When Chancellor Brady Deaton signed the American College and University Presidents’ Climate Commitment in 2009, it was more than just a symbolic gesture.
Following the signing, MU’s Office of Sustainability took an extensive carbon emissions inventory.
“The inventory covered everything,” sustainability coordinator Steve Burdic said. “Commuter vehicles, airline miles, even the power plant.”
In 2008, MU was emitting 384,908 metric tons of carbon dioxide per year, according to the inventory.
Given the numbers, the goal of the letter Deaton signed was for MU to have zero carbon emissions by 2050. The results were a clear indication of how much work lay ahead.
The Office of Sustainability drafted its first Climate Action Plan in 2011. The plan consisted of renovations and construction projects aimed at reducing carbon emissions by 45 percent before 2017.
Two years later, MU is well on its way to that goal.
Carbon emissions have already been cut by 35 percent from the 2008 baseline. This has been made possible because of projects like MU’s biomass boiler, which began fully operating last year, Burdic said. The operation of the boiler has cut coal use by more than 25 percent.
Other demonstration projects, such as a wind generator and solar panels for the power plant, have also started.
“It’s a small percentage of our electricity that we produce that way, but we learn how they work,” Burdic said. “It also gives our faculty and students an opportunity to study them.”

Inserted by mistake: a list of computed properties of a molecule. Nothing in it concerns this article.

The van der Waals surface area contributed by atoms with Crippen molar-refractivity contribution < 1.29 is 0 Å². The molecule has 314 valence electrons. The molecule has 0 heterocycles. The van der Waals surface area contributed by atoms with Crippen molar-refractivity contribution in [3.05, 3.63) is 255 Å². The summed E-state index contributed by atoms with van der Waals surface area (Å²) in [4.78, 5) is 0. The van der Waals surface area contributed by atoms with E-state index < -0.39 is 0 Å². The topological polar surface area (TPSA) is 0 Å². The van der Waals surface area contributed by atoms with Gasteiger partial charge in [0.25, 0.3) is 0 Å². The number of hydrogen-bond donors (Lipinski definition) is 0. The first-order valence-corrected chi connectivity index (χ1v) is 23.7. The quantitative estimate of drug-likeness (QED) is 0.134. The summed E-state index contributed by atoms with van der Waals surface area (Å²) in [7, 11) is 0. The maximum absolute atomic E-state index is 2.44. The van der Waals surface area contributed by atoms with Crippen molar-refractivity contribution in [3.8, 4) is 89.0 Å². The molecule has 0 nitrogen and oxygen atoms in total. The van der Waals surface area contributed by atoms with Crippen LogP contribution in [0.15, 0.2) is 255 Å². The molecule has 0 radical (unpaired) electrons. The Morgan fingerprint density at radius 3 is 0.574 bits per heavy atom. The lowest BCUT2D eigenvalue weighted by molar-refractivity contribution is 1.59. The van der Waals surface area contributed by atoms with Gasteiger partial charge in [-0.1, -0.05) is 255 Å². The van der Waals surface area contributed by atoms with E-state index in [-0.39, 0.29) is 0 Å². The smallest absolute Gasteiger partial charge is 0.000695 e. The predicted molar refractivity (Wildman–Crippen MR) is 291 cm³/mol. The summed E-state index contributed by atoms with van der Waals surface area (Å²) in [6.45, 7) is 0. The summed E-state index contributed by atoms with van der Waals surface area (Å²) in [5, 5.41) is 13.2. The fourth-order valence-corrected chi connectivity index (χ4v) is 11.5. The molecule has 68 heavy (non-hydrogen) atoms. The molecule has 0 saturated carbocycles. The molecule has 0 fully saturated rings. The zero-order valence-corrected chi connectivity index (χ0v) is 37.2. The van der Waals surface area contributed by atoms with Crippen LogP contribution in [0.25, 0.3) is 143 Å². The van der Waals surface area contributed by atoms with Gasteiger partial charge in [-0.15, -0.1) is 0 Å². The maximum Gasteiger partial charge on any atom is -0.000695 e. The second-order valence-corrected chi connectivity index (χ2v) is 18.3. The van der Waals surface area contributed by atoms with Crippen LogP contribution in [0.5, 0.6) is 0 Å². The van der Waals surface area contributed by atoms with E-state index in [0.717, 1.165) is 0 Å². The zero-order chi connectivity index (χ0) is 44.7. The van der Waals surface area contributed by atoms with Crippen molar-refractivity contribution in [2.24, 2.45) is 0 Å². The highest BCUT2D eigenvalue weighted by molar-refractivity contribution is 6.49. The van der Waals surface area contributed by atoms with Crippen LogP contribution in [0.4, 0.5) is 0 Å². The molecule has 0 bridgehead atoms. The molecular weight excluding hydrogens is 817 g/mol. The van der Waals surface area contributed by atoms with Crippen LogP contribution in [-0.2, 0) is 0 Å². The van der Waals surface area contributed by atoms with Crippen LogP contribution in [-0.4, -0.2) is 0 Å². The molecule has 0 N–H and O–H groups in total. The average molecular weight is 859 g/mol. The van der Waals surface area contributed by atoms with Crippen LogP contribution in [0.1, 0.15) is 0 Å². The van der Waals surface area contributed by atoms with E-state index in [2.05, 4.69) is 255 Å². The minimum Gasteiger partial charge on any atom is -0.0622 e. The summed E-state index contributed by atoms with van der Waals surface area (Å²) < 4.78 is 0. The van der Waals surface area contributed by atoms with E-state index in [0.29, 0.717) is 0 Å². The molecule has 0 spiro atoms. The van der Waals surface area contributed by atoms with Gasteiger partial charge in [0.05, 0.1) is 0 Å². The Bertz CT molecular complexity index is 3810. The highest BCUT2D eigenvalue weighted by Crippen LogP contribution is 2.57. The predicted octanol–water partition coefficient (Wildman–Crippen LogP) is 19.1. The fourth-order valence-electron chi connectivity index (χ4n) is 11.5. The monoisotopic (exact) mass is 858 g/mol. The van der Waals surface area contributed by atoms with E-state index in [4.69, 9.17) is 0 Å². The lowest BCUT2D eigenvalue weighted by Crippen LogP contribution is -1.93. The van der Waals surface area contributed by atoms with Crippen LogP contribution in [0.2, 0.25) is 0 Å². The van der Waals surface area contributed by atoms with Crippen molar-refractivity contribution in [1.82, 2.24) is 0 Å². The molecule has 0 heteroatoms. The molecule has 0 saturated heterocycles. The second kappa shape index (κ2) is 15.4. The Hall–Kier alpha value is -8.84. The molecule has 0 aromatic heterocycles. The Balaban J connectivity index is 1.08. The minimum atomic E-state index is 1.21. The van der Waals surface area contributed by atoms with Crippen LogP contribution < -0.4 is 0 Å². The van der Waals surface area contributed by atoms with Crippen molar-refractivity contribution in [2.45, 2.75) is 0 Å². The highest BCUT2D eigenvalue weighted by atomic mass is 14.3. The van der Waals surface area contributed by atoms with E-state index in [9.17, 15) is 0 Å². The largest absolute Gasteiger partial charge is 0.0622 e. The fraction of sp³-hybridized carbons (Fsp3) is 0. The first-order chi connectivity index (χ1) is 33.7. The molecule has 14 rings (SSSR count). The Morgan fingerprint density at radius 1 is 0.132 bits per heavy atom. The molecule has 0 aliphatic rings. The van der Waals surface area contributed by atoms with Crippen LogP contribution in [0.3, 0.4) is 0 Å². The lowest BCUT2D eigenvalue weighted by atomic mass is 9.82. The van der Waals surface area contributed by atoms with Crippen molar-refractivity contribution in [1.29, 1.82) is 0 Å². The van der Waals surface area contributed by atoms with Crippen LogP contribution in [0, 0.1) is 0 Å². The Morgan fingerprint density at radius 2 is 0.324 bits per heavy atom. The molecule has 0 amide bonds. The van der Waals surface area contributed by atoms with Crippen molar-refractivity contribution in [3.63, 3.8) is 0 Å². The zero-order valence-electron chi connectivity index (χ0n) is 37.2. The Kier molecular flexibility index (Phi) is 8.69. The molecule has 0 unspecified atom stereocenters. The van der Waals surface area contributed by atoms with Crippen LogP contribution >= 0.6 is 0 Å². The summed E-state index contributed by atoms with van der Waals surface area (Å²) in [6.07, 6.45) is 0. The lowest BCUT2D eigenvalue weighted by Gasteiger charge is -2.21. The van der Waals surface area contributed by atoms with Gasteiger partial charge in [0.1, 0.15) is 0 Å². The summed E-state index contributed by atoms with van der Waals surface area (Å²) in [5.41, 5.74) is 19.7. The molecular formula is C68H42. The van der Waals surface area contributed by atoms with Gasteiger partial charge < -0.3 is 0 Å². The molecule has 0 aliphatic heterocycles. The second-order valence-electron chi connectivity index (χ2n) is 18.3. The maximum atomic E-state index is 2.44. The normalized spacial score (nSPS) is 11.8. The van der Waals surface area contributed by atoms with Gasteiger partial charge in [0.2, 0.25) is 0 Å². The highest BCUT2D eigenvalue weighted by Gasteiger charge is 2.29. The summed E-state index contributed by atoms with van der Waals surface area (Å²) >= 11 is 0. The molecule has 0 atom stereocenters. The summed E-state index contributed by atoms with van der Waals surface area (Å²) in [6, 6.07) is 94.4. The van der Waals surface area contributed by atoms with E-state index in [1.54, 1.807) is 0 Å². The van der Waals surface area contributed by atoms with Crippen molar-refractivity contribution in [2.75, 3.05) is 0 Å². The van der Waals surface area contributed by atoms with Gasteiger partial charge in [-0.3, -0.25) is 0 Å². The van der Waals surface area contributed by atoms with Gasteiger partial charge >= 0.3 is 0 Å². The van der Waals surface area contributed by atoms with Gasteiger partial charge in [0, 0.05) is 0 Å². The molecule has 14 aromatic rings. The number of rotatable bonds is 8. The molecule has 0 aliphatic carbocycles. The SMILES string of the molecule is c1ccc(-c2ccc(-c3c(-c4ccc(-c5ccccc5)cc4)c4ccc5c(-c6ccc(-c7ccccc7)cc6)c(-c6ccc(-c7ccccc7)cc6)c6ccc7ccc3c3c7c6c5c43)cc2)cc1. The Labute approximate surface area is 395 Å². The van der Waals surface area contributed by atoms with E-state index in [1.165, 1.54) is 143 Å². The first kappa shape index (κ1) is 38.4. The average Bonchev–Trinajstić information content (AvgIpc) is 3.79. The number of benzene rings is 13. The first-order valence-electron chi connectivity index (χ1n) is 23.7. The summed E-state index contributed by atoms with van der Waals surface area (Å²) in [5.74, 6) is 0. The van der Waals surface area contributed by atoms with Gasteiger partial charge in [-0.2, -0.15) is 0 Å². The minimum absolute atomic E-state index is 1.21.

In addition to new projects, MU has also changed its approach to traditional methods of generating electricity.
“We’re burning a lot more natural gas than we used to,” Burdic said. “It’s been relatively cheap, and one of our goals has also been saving money. Natural gas also has about half the carbon output that coal does.”
Another part of the plan has been retrofitting existing buildings and constructing more efficient buildings. Installation of energy-efficient lighting and the adoption of sustainable design guidelines have played a major role.
“We do about as good a job on energy conservation as anybody does when we build and renovate buildings nowadays,” Burdic said. “Most of our buildings are going to be LEED-certified from now on.”
LEED, or Leadership in Energy and Environmental Design, is a certification awarded by the U.S. Green Building Council to buildings that are environmentally friendly and constructed in environmentally friendly methods. Nine buildings being planned for campus are up for LEED certification.
“It’s not only a way of doing a job, it’s a way of certifying that we’re doing a good job,” Burdic said. “If we can’t quantify the savings and talk to people about them, it’s the same thing as not even doing them.”
MU has received acclaim for its progress with sustainability efforts and the Climate Action Plan. Recently, MU was ranked as the 35th greenest university in the U.S. by the Sierra Club.
MU has also previously been called “a sustainability rock star” in the Princeton Review’s Guide to Green Colleges.
With the Climate Action Plan now approaching its third year of application, Burdic said he is pleased with the progress so far.
“We’ve found that students and faculty want to go to a school that’s taking care of the environment,” he said. “We’re saving money, taking care of the environment and trying to provide leadership.”